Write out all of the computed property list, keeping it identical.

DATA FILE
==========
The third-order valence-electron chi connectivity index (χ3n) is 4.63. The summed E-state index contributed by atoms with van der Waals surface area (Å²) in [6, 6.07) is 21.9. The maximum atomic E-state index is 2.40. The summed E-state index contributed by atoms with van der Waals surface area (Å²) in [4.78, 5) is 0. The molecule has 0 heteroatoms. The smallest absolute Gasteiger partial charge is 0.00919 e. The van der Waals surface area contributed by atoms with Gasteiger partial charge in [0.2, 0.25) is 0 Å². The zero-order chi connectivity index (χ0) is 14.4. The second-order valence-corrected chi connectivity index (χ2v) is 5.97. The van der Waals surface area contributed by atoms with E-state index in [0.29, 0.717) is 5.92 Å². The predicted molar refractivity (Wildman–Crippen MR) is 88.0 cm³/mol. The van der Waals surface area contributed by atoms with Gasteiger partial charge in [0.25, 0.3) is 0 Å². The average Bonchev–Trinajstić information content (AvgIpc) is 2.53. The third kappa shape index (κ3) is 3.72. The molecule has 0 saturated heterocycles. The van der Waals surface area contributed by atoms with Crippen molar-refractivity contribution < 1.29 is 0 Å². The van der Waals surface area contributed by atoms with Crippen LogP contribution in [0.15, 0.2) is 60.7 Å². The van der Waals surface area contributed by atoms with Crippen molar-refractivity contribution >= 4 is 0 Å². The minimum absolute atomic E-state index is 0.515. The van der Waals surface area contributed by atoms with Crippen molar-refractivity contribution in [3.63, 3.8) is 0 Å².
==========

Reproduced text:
The third-order valence-electron chi connectivity index (χ3n) is 4.63. The summed E-state index contributed by atoms with van der Waals surface area (Å²) in [6, 6.07) is 21.9. The maximum atomic E-state index is 2.40. The summed E-state index contributed by atoms with van der Waals surface area (Å²) in [4.78, 5) is 0. The molecule has 0 heteroatoms. The smallest absolute Gasteiger partial charge is 0.00919 e. The van der Waals surface area contributed by atoms with Gasteiger partial charge in [0.2, 0.25) is 0 Å². The zero-order chi connectivity index (χ0) is 14.4. The second-order valence-corrected chi connectivity index (χ2v) is 5.97. The van der Waals surface area contributed by atoms with E-state index in [0.29, 0.717) is 5.92 Å². The predicted molar refractivity (Wildman–Crippen MR) is 88.0 cm³/mol. The van der Waals surface area contributed by atoms with Gasteiger partial charge in [0.25, 0.3) is 0 Å². The average Bonchev–Trinajstić information content (AvgIpc) is 2.53. The third kappa shape index (κ3) is 3.72. The molecule has 0 saturated heterocycles. The van der Waals surface area contributed by atoms with Crippen molar-refractivity contribution < 1.29 is 0 Å². The van der Waals surface area contributed by atoms with Crippen LogP contribution in [0.15, 0.2) is 60.7 Å². The van der Waals surface area contributed by atoms with Crippen molar-refractivity contribution >= 4 is 0 Å². The minimum absolute atomic E-state index is 0.515. The van der Waals surface area contributed by atoms with Crippen molar-refractivity contribution in [3.63, 3.8) is 0 Å².